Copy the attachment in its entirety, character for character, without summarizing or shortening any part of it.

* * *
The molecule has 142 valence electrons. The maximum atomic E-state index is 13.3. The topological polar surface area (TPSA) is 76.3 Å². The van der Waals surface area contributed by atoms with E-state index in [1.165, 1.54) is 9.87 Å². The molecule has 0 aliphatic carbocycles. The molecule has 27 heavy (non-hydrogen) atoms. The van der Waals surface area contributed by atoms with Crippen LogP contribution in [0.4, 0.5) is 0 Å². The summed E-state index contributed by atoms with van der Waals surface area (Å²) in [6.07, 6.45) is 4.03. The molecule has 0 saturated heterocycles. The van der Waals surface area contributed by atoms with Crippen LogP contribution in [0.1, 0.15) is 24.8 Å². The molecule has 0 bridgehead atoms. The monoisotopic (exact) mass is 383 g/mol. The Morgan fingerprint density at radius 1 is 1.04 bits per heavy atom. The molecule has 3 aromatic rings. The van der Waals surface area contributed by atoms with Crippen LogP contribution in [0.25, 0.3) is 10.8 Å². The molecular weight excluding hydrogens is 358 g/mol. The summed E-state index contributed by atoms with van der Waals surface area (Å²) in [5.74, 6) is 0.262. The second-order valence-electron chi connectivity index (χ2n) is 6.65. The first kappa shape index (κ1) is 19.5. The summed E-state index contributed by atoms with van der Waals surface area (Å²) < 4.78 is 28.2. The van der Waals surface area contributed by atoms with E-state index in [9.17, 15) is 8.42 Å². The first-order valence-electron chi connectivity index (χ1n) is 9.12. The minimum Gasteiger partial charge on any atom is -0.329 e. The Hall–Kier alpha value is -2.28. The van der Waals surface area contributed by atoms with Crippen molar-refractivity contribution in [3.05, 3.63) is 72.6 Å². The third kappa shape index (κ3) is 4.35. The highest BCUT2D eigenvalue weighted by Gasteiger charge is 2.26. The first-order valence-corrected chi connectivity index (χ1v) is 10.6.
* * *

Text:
The molecule has 142 valence electrons. The maximum atomic E-state index is 13.3. The topological polar surface area (TPSA) is 76.3 Å². The van der Waals surface area contributed by atoms with E-state index in [1.165, 1.54) is 9.87 Å². The molecule has 0 aliphatic carbocycles. The molecule has 27 heavy (non-hydrogen) atoms. The van der Waals surface area contributed by atoms with Crippen LogP contribution in [0.4, 0.5) is 0 Å². The summed E-state index contributed by atoms with van der Waals surface area (Å²) in [6.07, 6.45) is 4.03. The molecule has 0 saturated heterocycles. The van der Waals surface area contributed by atoms with Crippen LogP contribution in [0.1, 0.15) is 24.8 Å². The molecule has 0 bridgehead atoms. The monoisotopic (exact) mass is 383 g/mol. The Morgan fingerprint density at radius 1 is 1.04 bits per heavy atom. The molecule has 3 aromatic rings. The van der Waals surface area contributed by atoms with Crippen LogP contribution in [0.25, 0.3) is 10.8 Å². The molecular weight excluding hydrogens is 358 g/mol. The summed E-state index contributed by atoms with van der Waals surface area (Å²) in [5.74, 6) is 0.262. The second-order valence-electron chi connectivity index (χ2n) is 6.65. The first kappa shape index (κ1) is 19.5. The summed E-state index contributed by atoms with van der Waals surface area (Å²) < 4.78 is 28.2. The van der Waals surface area contributed by atoms with E-state index in [9.17, 15) is 8.42 Å². The first-order valence-electron chi connectivity index (χ1n) is 9.12. The minimum Gasteiger partial charge on any atom is -0.329 e. The Hall–Kier alpha value is -2.28. The van der Waals surface area contributed by atoms with Crippen molar-refractivity contribution in [3.05, 3.63) is 72.6 Å². The third kappa shape index (κ3) is 4.35. The highest BCUT2D eigenvalue weighted by Gasteiger charge is 2.26. The first-order valence-corrected chi connectivity index (χ1v) is 10.6.